FONT FLUB: Lord and Taylor Ad in Sunday’s NY Times Says “Tag Tenukah Shemeis” Instead of “Chag Chanukah Sameiach”

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  1. Meh. Funny, but no big deal. I made a sign in Hebrew several years ago and used “zayin” instead of “vuv” in a few places when cut-and-pasting, since I was using “character map” rather than a Hebrew word processor – it happens. As you can see the L&T ad is perfectly readable and it’s clear what the intent is.

  2. Too funny!
    But don’t laugh too hard. What can you expect from a typist who doesn’t know the difference between a ת and a ח?! In Israel, loads of signs, instruction manuals and restaurant menus have ludicrous English translations. Someone told me about a wine bottle label that had ללא חשש ערלה translated as “with no suspicion of foreskin” – just a tad worse than a female’s dead earlobe tag…
    Another friend told me about that she saw a fundraiser invitation telling invitees that they can deduct the entrance fee from miser money. A piece of good advice: NEVER print even one word in a foreign language without professional editing – why risk making yourself look foolish and unprofessional? I saw a really expensive Israeli school production which was in Hebrew from beginning to end except for a total of three English words for effect: Time is mony.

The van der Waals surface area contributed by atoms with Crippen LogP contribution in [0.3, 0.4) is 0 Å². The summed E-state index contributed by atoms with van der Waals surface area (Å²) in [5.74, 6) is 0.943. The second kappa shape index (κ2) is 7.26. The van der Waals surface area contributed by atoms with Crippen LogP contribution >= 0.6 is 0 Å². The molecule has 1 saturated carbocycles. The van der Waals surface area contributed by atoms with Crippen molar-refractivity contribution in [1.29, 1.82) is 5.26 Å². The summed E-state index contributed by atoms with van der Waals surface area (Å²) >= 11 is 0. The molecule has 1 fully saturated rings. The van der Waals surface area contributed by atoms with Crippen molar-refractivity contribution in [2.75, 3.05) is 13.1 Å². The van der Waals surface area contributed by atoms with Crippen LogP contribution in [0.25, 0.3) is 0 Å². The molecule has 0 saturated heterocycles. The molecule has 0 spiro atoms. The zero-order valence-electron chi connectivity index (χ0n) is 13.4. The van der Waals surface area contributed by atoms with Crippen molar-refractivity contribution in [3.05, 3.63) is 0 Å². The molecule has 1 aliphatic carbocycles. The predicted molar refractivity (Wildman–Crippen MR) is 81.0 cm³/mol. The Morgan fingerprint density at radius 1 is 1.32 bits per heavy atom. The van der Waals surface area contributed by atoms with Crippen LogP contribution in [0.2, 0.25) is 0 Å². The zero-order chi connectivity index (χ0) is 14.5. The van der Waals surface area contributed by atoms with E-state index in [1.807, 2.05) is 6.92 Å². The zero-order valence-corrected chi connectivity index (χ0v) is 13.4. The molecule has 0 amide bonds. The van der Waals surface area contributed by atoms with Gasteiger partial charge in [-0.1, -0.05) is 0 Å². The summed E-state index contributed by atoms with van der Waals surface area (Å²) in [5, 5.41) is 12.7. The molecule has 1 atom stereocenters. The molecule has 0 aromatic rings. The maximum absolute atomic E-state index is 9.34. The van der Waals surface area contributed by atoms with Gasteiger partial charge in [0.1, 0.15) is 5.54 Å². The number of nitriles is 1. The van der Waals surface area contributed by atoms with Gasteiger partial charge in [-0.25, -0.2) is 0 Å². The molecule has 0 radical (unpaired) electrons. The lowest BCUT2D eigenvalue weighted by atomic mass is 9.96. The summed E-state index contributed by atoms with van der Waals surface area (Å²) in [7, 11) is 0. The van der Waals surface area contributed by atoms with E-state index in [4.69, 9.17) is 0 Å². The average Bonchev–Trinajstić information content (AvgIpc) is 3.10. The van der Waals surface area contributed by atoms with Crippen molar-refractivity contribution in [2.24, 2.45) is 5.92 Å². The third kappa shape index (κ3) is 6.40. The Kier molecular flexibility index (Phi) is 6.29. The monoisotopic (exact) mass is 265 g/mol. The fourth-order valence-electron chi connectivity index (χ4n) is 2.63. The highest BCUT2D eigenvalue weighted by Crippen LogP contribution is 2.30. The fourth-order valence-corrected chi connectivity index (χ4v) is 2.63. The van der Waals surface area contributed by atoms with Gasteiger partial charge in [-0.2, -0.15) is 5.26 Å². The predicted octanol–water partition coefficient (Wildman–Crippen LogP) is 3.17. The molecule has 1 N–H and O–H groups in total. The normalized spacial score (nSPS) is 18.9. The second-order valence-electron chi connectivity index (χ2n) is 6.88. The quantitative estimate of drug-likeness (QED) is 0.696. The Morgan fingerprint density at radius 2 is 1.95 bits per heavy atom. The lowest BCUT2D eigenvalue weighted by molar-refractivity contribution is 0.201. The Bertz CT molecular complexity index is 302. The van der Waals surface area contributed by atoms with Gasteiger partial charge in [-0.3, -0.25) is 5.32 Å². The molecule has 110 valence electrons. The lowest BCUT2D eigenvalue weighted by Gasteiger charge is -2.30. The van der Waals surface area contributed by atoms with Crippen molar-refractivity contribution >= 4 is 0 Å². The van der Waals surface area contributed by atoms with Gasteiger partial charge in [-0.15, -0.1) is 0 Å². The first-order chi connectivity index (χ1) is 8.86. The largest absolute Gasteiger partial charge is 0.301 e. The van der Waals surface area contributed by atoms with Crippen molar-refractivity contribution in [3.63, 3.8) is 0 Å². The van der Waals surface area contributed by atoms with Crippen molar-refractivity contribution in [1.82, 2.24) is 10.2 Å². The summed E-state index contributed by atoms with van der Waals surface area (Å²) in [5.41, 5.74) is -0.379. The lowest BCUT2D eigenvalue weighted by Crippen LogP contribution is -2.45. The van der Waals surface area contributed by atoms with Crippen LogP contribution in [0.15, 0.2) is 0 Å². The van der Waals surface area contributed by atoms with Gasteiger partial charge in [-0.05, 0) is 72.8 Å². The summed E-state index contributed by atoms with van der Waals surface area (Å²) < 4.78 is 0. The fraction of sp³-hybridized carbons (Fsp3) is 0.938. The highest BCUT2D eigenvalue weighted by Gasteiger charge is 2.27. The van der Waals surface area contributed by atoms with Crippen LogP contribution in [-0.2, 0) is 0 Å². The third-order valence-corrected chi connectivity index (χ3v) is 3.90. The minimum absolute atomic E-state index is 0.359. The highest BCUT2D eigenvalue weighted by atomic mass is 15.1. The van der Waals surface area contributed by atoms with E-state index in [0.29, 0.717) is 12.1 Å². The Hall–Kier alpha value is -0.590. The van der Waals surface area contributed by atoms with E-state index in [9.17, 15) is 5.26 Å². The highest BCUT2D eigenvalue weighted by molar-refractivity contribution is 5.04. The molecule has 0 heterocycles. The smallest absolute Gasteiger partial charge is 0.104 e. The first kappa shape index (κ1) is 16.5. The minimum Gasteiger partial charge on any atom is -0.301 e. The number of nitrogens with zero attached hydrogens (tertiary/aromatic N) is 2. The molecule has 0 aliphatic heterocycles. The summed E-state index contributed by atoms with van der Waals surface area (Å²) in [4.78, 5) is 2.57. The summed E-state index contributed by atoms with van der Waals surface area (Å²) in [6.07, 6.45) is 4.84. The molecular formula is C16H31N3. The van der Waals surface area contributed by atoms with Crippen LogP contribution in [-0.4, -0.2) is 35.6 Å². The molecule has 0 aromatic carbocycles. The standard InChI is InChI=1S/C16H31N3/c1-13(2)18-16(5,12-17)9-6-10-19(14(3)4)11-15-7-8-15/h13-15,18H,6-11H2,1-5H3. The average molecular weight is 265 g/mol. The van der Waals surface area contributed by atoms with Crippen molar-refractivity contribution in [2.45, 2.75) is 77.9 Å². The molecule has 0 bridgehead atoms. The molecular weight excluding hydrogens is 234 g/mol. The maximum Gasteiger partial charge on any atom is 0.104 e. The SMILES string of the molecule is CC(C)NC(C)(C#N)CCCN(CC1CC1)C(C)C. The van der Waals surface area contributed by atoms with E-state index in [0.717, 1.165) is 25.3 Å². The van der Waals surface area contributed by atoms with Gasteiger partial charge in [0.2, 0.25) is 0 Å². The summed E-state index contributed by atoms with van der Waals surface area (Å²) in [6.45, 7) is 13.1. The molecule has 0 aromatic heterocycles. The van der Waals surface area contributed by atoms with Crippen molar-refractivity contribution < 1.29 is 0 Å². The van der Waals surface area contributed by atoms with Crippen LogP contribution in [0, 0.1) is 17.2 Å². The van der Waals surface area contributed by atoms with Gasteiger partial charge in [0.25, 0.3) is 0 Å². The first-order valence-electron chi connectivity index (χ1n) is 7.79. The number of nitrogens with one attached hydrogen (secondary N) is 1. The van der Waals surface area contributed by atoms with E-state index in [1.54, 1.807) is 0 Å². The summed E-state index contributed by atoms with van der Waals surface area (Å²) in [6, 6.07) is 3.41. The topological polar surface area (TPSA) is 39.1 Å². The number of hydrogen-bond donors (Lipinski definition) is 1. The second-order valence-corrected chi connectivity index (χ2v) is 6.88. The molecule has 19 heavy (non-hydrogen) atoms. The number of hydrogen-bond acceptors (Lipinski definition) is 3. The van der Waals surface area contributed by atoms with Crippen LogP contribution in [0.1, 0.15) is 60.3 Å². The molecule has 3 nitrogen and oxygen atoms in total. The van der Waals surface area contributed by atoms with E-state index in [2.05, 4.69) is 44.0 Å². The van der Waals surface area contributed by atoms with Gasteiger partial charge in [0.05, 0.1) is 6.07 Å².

Spare yourselves!
    A freilichen Chanuka le’chol Beis Yisrael.

  3. Do you even know why the founders put the word “Lord” in there bichlall? Before you criticize Lord & Taylor, why don’t you study their history?

  4. my non religious cousin sent out a bar mitzvah invitation where the boy’s name was spelled vetz’l-vetz’l instead of velvel(they wrote a tzadee instead of an ayin). Guess they were afraid of “ayin hara” hahaha

  5. Beliz:

    The word “Lord” is in the name of “Lord & Taylor” because one of the co-founders’ name was Samuel Lord. The other was George Taylor. Thus “Lord & Taylor.” Duh.

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